This post has been inspired by two sources. The first being a recent trip to Greece and the second a podcasted talk by one of my favorite resources, Tara Brach. The particular talk is entitled, “Human Doing to Human Being.” If you’re interested, I encourage you to listen to it because she’s able to give more depth to this topic than I can in this blog.
Traveling has really shown me how to slow down. Of course, vacationing in and of itself creates more space/time for reflection, slowness, and relaxation. However, it isn’t just the vacation aspect. Locals in many other countries, at least my favorite ones, just seem to have a more relaxed pace. They seem to prioritize a being-ness that many of us in the USA just don’t come by naturally and struggle to achieve.
I don’t know if it’s the cultural, political or economic differences or just the weather (or all of it combined), but they sure do seem to have a better balance, in my opinion. I notice that they seem to move more slowly, take their time with lunch and/or a cup of coffee. They seem to savor more in general, while also having an increased sense of community. They don’t seem to watch as much TV in isolation (or in public) as we do in the States, rather they commune with friends/colleagues/family outside their homes over a cup of coffee for hours at a time. In Greece), the cafés often have very comfortable, cushioned chairs that people will linger in for hours having conversations with others and people-watching, while nursing one cup of coffee and water.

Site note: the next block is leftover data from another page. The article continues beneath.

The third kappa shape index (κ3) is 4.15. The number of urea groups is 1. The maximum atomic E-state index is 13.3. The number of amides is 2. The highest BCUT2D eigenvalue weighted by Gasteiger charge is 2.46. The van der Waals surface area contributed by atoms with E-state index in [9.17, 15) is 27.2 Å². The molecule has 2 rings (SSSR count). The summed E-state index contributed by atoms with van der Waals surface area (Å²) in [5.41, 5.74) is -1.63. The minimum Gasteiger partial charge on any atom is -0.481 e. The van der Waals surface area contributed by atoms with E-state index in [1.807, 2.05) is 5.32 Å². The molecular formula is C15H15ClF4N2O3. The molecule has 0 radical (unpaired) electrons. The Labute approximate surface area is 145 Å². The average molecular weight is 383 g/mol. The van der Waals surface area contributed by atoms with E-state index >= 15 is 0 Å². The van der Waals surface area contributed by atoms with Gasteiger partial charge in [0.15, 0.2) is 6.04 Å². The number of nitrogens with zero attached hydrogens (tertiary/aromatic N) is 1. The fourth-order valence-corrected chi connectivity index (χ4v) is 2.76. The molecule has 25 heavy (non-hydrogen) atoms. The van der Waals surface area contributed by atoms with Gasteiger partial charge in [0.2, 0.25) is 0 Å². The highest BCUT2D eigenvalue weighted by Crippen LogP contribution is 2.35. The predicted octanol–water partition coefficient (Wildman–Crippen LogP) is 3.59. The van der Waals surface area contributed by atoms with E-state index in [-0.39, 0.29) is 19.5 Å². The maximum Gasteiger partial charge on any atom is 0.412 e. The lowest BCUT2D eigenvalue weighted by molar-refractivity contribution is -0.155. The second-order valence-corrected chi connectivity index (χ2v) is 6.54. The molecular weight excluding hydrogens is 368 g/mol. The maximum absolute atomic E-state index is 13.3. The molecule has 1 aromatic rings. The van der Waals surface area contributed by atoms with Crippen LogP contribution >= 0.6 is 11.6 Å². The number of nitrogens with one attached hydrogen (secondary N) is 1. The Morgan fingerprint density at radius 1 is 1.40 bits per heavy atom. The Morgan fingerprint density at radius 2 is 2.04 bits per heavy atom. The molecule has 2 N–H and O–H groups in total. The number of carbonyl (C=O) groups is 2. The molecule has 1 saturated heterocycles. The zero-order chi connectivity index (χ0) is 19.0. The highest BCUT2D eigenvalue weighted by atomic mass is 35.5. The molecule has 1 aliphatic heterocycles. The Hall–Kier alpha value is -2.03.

This way of life feels more like “human beings” to me, whereas in the everyday push at home we are more often than not more like “human doings.” Doing is about go, go, go all the time. Solving problems and moving onto the next thing as quickly as possible, to make more money or keep the boss happy. In Greece, and other similar countries, they seem to be able to pause, reflect, savor and enjoy their time without doing a thing, or at least it seems this way.
Learning how to pause, stop and BE just for a few moments a day can really be helpful to our nervous system, stress levels and overall mental and physical health. It can be a challenge to remember to BE, so this way of being-ness needs to be cultivated.
A practice in being can be the difference between thinking about our responses while not really listening to someone as they’re talking to you, and simply listening and then taking a moment after they have finished their thought to reflect, ponder, and then respond. We are often so caught up in talking, that we forget to listen. We are often so speedy and focused on doing, we forget to be present with what’s going on right now.
As the art on the steps in Hydra (picture above) remind us, “Life is special. Enjoy it one step at a time.” Cultivating this way of being takes practice. We can start by just taking a few deep breathes and focusing on the moment during everyday activities. Try to notice what it really feels like to be present while brushing your teeth, washing a dish or your hands, taking a shower. Remind yourself to pause and notice the difference between being and doing for you, as often as you can remember.
Kimberly Atwood is a licensed psychotherapist and certified sex therapist in private practice in Princeton, NJ. She specializes in sexual health, intimacy and relationship issues. For more information, please check out her website.